The aim of the present study was to inquire the relationship between motor functional assessment outcomes and ADL and to identify this relationship also by help of the other factors which are determined at the prognosis such as age, gender, lesion type, lesion size, lesion localization, sensory and sphincter impairment, aphasia, neglect or dysphasia, frequency of stroke.

MATERIALS AND METHODS

This study was performed during October 2003- June 2004. Subjects were 55 stroke inpatients in stroke unit of Neurology Department at Istanbul Medical Faculty. Patients were excluded (1) if they had a one or a zero score from Modified Rankin Scale, (2) had cortical blindness, (3) had no cooperation, (4) had an additional disease resulting in movement disorders.

All the assessment procedures were applied by a physiotherapist to the patients in the stroke unit. The average period of assessment was 19±12 days (range 5-60 day) before the patient discharged from the stroke unit. Several data was gathered by a stroke assessment form, such as; name, surname, age, gender, education, dominant extremity, type of the stroke, lateralisation and localization of the brain lesions, OSCP (Oxfordshire Community Stroke Project) classification, loss of sensory and sphincter impairment, aphasia, dysphasia, denial and neglect, frequency of stroke. In this study, we have applied MI, MAS for the motor function assessment, FIM-motor for ADL assessment and Modified Rankin Scale for global disability.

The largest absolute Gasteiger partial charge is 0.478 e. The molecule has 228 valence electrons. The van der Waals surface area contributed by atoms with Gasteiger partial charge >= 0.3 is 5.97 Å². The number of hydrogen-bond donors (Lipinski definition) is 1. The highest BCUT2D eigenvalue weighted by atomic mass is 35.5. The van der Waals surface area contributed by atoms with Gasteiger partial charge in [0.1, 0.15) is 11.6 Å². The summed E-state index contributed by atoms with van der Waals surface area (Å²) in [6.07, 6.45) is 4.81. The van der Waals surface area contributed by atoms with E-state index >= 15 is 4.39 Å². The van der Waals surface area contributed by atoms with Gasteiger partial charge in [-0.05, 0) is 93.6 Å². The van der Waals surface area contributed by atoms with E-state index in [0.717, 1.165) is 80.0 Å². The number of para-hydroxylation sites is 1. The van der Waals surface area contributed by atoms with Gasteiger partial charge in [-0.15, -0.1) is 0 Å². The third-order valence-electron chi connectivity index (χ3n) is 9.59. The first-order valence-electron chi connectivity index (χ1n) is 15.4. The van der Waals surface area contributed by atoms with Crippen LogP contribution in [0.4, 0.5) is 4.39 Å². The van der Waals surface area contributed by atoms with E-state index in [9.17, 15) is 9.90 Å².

The Modified Rankin Scale (MRS) which has been used to define clinically discrete patient disability categories, was used as reference. The scale has six grades (0-5): 0=no symptoms and 5=severe disability[6-9].

Motricity Index had been developed in order to evaluate limb strength by Demeunisse and has been used in several studies applied for patients with stroke[10,11].Weighted scores are given for levels of ability for a thumb and forefinger pinch grip, for power at the elbow flexors, shoulder abductors, hip and ankle flexors and knee extensors. All the parameters are scored in the scale from 0 to 5; this scale is the model of Medical Research Council Muscle Strength Assessment. Total score was set as 100 for one side of the body.

Motor Assessment Scale (MAS) is a measure of motor impairment and mobility in stroke patients[12]. MAS uses a seven-point ordinal scale to measure five-mobility-related activities; rolling from supine to side-lying, rising from supine to a sitting position, balanced sitting, standing up from a sitting position and walking. The additional items measure upper limb impairment and function. The MAS has documented validity and reliability[12-14].

The Functional Independence Scale (FIM) is one of the most widely used methods of assessing basic quality of life activities in persons with stroke. In this study FIM-motor subscale rates, which contain 13 items related to self-care, sphincter control, mobility and locomotion, was used. Each item is scored according to a scale from 1 to 7 points corresponding to complete dependence-total independence. FIM content validity has been established and has been reported[15,16].

The values are divided into two categories: one of them is qualitative variables which effect ADL such as; gender, dominant extremity, type of the lesion, lateralization, location, OCSP classification, loss of sensation, sphincter impairment, dysphasia, aphasia, neglect, frequency of stroke; and the second group includes continuous variables such as age, MAS, MI and timing of assessment.

Qualitative variables were analyzed with Mann Whitney U and Kruskall-Wallis methods. Continuous variables were analyzed with Spearmann Correlation Analysis Methods. Logistic regression analysis were used to test the independency of the relation between motor impairment scales and ADL scale from other variables.

RESULTS

Fifty-five patients with stroke were assessed in this study. The demographic and clinical characteristics of the patients are shown in Table 1 and 2, respectively.